An Imperial expert explains in an audio story why membranes made from material inspired by fusilli outperforms those more like spaghetti.
Membranes are used in a range of processes including water filtration and kidney dialysis for patients. Even though the technology is paper thin, normally made from special plastics, it can withstand immense pressures to separate liquids and gases through tiny pores, which are microscopic in size.
Professor Andrew Livingston, Head of Imperial’s Department of Chemical Engineering, is a leading expert in membrane technology. Apart from leading the Department for many years, his impressive credentials include setting up a hugely successful Imperial start-up membrane manufacturing company, leading an extensive research group, working closely with industry hard-hitters and publishing countless papers in the field.
In this audio story (below), he gives listeners the low-down on membranes and how they are used to make many products we need in our daily lives. He also carries out ‘frontier’ research, where he is pushing the boundaries membranes usage forward. He and his team have developed membranes that are made from nanoscopic, twisted, fusilli-like material. He talks about how industries such as the oil and gas sector could be the big winners by adopting this technology, which in the future could cut their emissions and save energy.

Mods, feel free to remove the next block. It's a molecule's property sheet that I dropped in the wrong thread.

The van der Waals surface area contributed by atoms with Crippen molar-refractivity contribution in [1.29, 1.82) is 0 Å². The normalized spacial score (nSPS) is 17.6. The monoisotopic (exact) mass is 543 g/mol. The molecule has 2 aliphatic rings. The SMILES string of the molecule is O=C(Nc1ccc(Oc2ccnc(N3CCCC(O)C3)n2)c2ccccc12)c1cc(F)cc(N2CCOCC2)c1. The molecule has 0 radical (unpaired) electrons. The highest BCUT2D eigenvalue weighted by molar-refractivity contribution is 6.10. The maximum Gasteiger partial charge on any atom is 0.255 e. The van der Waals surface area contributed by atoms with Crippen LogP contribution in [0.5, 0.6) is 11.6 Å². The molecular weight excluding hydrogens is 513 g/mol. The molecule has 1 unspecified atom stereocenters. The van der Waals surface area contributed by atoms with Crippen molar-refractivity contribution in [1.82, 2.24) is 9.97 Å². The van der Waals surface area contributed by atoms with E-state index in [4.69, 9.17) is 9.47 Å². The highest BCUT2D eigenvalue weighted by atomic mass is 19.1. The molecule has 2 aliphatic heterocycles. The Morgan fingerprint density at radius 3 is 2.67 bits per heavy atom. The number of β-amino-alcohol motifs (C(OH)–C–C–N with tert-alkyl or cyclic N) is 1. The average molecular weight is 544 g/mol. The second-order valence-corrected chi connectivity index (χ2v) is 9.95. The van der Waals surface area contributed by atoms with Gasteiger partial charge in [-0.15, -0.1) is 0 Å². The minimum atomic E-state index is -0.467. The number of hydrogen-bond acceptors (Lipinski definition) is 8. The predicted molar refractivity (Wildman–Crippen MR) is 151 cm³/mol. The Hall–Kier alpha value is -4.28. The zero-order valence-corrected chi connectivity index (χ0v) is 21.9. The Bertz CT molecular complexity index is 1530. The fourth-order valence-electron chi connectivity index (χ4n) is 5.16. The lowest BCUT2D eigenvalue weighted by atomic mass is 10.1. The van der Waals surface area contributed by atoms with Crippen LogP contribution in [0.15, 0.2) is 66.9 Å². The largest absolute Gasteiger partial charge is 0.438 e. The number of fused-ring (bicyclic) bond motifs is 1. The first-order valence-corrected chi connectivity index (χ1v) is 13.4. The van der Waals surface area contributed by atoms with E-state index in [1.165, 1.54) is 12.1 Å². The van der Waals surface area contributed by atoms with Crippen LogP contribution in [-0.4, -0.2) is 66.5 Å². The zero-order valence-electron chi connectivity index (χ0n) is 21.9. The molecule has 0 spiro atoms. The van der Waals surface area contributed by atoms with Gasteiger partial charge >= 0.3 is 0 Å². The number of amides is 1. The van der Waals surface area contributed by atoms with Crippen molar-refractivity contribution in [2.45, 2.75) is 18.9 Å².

The research on membranes is also being carried out by Imperial’s Dr Maria F. Jimenez-Solomon and Dr Qilei Song from the Department of Chemical Engineering, along with Dr Kim E. Jelfs from the Department of Chemistry. It is funded by the Engineering and Physical Sciences Research Council (EPSRC), 7th Framework Programme of the European Commission's Marie Curie Initiative, Imperial College Junior Research Fellowship, and the Royal Society University Research Fellowship.
Article text (excluding photos or graphics) available under an Attribution-NonCommercial-ShareAlike Creative Commons license.
Photos and graphics subject to third party copyright used with permission or © Imperial College London.
Leave a comment
Your comment may be published, displaying your name as you provide it, unless you request otherwise. Your contact details will never be published.